Leptospirosis, commonly referred to as “lepto,” is a disease caused by bacteria in the genus Leptospira that can wreak havoc on many body systems in various species of animals, including humans. Below we cover some basics about this bacterial disease and why protecting your dog against it is an easy choice for many families and their canine companions!
The Leptospira bacterial group is composed of numerous strains of a spirochete-shaped organism (think fusilli pasta!). This group of bacteria especially thrives in warm, humid / wet climates. Because of this, cases are theoretically more likely to occur in the summer months or after flooding/heavy rainfall. However, cases have been documented year-round, especially with the warmer winters we have been having. It can be hardy and survive in the environment for weeks to months. Unfortunately, these bacteria are rendered even more troublesome in that it has zoonotic potential — meaning it can be passed between animals and people.
Lepto is transmitted most commonly through urine of affected animals, but can also be passed through infected tissues, bites, a mother’s milk, and via the placenta from mother to unborn baby. Urine-contaminated water or soil then serve as a mode of exposure for the next human or animal by means of mucous membranes (think mouth/lips), open cuts/wounds, etc. It can be hardy and survive in this environment for weeks to months. Rodents, livestock, wild mammals, and even other dogs can serve as “spreaders” of this bacteria. Cats in theory can become infected but this is not well documented.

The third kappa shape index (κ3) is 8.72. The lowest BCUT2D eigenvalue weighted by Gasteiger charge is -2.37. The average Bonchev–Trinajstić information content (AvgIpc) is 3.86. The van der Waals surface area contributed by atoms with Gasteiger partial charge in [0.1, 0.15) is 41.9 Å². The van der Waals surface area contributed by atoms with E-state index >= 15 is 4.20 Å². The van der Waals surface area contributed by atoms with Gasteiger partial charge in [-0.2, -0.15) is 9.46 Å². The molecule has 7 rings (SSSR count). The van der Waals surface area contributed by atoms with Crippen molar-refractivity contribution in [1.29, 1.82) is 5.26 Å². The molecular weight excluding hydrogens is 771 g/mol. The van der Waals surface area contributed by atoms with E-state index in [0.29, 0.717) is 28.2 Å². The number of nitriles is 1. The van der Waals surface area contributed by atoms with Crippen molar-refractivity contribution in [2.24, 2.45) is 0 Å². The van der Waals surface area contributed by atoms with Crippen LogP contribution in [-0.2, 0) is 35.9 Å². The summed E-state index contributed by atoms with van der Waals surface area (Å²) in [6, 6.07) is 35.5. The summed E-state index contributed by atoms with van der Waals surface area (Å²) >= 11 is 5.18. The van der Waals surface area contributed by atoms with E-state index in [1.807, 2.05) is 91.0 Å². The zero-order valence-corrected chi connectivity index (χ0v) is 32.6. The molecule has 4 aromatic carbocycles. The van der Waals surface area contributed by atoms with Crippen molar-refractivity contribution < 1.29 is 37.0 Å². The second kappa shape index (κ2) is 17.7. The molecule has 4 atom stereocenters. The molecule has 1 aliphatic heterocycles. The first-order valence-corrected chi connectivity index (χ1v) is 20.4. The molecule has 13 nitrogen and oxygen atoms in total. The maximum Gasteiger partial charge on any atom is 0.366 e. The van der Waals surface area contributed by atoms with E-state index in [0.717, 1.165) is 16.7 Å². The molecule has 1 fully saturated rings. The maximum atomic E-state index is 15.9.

In dogs, the incubation period from time of exposure to start of symptoms is thought to be roughly one week. The difficult part about this disease is that a number of different signs can be seen, many of which are vague or non-specific for this disease-process, which makes pinpointing it as the cause challenging at times. This disease can be mild and cause no outward signs at all, or could culminate in a possibly fatal presentation where kidneys, liver, lungs, eyes, and/or the blood and vascular systems are affected. One of the biggest long-term concerns in dogs significantly affected by leptospirosis that survive include potentially lasting kidney and/or liver effects.
Once a diagnosis is confirmed with specific testing, treatment typically involves appropriate antibiotic therapy and supportive care. Given the wide range of organ systems that can be affected and varied severities of disease possible with this bacterial infection, treatment must be tailored to each individual case. Unfortunately, some pets still perish from this disease even with aggressive hospitalization, dialysis, and treatment.
Because of its ability to cause life-threatening illness, we often recommend vaccination against this bacteria based on your dog’s lifestyle. Dogs with an active, outdoorsy lifestyle are good candidates for this vaccine. Since this bacteria can be harbored by urine-contaminated soil and water from wildlife, even dogs with access to a backyard or rodent-infested city streets are theoretically at risk. There is no vaccine available for cats, so avoidance is best. Most commercially available vaccines against leptospirosis cover for the 4 most common strains (serovars) of this bacteria. Vaccination affords good protection against this significant disease if your dog is exposed and protection generally is thought to last ~12 months once the vaccine series is complete. Some of the newer vaccines have even been shown to reduce urinary shedding of this bacteria in exposed dogs that are vaccinated, meaning exposure of other household members may be reduced as well. Just like any vaccine, 100% protection is not possible, so one must also practice avoidance (such as discouraging your pet from drinking from standing bodies of water) whenever possible.
Let us know if you feel your dog’s lifestyle puts them at risk for exposure to lepto and we can discuss whether starting the vaccination series for this bacteria is the right choice for you and your furry friend!